Since the beginning of February, the iShares MSCI Emerging Markets ETF (NYSEArca: EEM), the second-largest emerging markets ETF, is up 13.1%. That is nearly double the performance of the S&P 500 over the same period.

Not surprisingly, EEM’s relative strength against the benchmark U.S. index is looking attractive, perhaps a sign that the recent surge in ETFs tracking developing economies is legitimate. Relative strength is “a technical momentum indicator that compares the magnitude of recent gains to recent losses in an attempt to determine overbought and oversold conditions of an asset,” according to Investopedia.

EEM has been helped in part by resurgent Brazilian equities. The iShares MSCI Brazil Capped ETF (NYSEArca: EWZ) is up 24.3% since Feb. 3 and Brazil is EEM’s fourth-largest country weight at 11.3%.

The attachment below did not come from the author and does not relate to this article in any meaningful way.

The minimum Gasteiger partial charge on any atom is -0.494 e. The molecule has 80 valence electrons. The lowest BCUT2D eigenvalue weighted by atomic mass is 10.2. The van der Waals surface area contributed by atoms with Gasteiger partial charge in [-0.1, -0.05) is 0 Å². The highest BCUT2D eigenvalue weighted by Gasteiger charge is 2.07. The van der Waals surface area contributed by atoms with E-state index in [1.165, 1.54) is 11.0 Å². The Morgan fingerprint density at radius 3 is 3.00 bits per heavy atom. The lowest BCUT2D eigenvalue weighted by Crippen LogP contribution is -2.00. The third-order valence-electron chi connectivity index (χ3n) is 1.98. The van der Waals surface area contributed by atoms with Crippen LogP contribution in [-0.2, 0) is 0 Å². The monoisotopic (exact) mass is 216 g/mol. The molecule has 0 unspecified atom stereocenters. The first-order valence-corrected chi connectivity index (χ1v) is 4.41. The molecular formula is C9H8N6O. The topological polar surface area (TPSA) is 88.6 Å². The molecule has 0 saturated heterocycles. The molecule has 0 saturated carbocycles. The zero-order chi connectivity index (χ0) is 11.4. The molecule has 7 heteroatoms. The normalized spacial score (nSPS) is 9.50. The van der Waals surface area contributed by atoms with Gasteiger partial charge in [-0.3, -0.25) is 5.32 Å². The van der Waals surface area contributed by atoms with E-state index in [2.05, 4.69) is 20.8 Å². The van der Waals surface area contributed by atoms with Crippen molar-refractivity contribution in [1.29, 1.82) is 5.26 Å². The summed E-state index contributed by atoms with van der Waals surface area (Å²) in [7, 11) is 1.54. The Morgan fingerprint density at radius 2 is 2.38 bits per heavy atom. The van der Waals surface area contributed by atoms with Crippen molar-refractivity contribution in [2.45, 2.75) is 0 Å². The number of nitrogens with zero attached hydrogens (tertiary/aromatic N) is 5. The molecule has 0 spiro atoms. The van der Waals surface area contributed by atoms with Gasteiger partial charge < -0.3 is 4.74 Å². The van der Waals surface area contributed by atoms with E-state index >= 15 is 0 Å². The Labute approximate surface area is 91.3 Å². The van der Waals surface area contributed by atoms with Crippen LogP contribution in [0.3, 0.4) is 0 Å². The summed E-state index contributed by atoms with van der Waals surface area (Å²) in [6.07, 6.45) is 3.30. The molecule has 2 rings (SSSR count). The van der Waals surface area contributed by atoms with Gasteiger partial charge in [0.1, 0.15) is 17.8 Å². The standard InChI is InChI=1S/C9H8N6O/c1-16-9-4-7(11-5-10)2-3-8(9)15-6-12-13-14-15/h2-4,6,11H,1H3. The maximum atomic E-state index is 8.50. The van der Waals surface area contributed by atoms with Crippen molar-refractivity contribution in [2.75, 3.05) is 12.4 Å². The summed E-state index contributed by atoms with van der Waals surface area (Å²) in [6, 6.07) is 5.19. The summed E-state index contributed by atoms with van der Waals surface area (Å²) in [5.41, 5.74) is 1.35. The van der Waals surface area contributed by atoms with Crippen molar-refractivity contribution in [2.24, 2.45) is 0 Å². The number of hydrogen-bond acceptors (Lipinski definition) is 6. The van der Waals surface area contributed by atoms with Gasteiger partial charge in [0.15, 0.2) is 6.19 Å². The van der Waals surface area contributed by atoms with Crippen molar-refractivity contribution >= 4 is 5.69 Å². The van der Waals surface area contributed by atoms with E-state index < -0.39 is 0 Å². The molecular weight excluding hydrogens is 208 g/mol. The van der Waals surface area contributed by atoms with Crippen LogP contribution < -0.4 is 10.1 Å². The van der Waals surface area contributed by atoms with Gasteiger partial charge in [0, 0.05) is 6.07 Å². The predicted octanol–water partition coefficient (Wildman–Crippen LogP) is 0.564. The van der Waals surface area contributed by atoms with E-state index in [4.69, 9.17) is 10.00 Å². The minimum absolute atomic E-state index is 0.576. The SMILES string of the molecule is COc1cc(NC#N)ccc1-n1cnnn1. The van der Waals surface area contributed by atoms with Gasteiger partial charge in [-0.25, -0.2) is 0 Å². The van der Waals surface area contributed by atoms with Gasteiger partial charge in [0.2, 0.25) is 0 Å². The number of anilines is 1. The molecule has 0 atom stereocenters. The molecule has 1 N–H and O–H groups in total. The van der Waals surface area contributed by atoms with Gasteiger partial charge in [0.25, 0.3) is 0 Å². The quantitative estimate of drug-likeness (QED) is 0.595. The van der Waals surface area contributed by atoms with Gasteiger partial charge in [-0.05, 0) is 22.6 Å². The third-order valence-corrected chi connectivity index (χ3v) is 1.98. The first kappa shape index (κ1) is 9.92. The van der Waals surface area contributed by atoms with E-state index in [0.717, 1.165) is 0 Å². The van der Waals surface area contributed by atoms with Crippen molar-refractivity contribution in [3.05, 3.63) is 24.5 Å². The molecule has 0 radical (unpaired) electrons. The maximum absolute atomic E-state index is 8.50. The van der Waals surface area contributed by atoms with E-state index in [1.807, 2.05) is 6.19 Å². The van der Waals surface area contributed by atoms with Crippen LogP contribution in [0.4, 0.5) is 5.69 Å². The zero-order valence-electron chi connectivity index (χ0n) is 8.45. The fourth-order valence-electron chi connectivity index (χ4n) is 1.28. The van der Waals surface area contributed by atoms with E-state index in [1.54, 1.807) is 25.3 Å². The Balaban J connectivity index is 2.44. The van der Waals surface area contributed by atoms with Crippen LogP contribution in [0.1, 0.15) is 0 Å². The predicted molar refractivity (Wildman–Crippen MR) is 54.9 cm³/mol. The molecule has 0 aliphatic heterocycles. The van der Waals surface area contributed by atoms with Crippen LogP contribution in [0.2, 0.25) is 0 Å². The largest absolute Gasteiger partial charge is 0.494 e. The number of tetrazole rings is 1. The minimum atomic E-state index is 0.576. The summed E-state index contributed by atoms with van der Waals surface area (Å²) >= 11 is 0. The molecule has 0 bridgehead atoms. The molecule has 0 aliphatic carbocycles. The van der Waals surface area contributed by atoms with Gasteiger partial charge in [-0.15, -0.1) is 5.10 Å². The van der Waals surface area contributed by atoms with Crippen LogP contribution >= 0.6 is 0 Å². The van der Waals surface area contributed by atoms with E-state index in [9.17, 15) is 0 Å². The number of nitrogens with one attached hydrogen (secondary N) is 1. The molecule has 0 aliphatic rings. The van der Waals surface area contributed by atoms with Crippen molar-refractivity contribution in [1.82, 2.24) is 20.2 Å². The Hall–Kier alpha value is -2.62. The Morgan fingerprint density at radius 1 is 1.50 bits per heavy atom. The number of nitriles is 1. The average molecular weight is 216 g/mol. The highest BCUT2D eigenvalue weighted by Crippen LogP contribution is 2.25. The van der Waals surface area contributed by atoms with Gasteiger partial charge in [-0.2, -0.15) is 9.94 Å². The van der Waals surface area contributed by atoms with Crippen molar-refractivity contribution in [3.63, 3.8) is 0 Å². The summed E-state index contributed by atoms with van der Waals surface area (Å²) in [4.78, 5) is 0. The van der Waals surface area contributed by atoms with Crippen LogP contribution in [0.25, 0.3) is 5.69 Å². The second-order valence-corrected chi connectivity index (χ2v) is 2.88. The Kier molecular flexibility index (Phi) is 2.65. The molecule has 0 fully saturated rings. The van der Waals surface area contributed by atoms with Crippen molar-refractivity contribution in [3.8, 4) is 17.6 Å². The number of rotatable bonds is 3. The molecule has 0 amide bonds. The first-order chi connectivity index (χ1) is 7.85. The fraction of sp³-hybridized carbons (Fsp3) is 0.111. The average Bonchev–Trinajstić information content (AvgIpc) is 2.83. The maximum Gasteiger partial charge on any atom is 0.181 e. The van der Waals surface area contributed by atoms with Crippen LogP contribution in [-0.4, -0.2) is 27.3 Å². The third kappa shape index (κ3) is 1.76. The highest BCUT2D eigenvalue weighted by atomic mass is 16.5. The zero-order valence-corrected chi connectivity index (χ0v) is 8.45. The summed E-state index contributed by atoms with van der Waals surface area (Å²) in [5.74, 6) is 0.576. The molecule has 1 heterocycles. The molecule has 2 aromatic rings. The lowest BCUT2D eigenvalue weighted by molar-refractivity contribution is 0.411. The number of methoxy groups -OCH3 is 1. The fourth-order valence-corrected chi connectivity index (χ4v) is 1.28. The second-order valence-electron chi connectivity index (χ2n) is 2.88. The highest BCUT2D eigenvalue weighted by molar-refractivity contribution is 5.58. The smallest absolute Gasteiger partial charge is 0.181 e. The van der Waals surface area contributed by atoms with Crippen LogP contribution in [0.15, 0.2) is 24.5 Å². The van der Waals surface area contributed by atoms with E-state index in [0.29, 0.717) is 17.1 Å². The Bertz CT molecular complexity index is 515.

However, it is not just Brazil that has been contributing to EEM’s out-performance of the S&P 500. EEM has benefited from strength in conservative emerging markets, such as South Korea and Taiwan. The iShares MSCI South Korea (NYSEArca: EWY) is trading at its highest levels since December while the iShares MSCI Taiwan ETF (NYSEArca: EWT) is up 10.5% since the start of February. [South Korea ETFs Still Offer Opportunity]

EEM has also gotten a major boost from some of its small, supposedly riskier country allocations. Over the last two months, the largest ETFs tracking Indonesia and Turkey, two members of the infamous Fragile Five countries, are up an average of 31.5% while the iShares MSCI Thailand Capped ETF (NYSEArca: THD) is up 13.6%. [Two EM ETFs Look to Breakout]

Indonesia, Thailand and Turkey combine for almost 6% of EEM’s weight.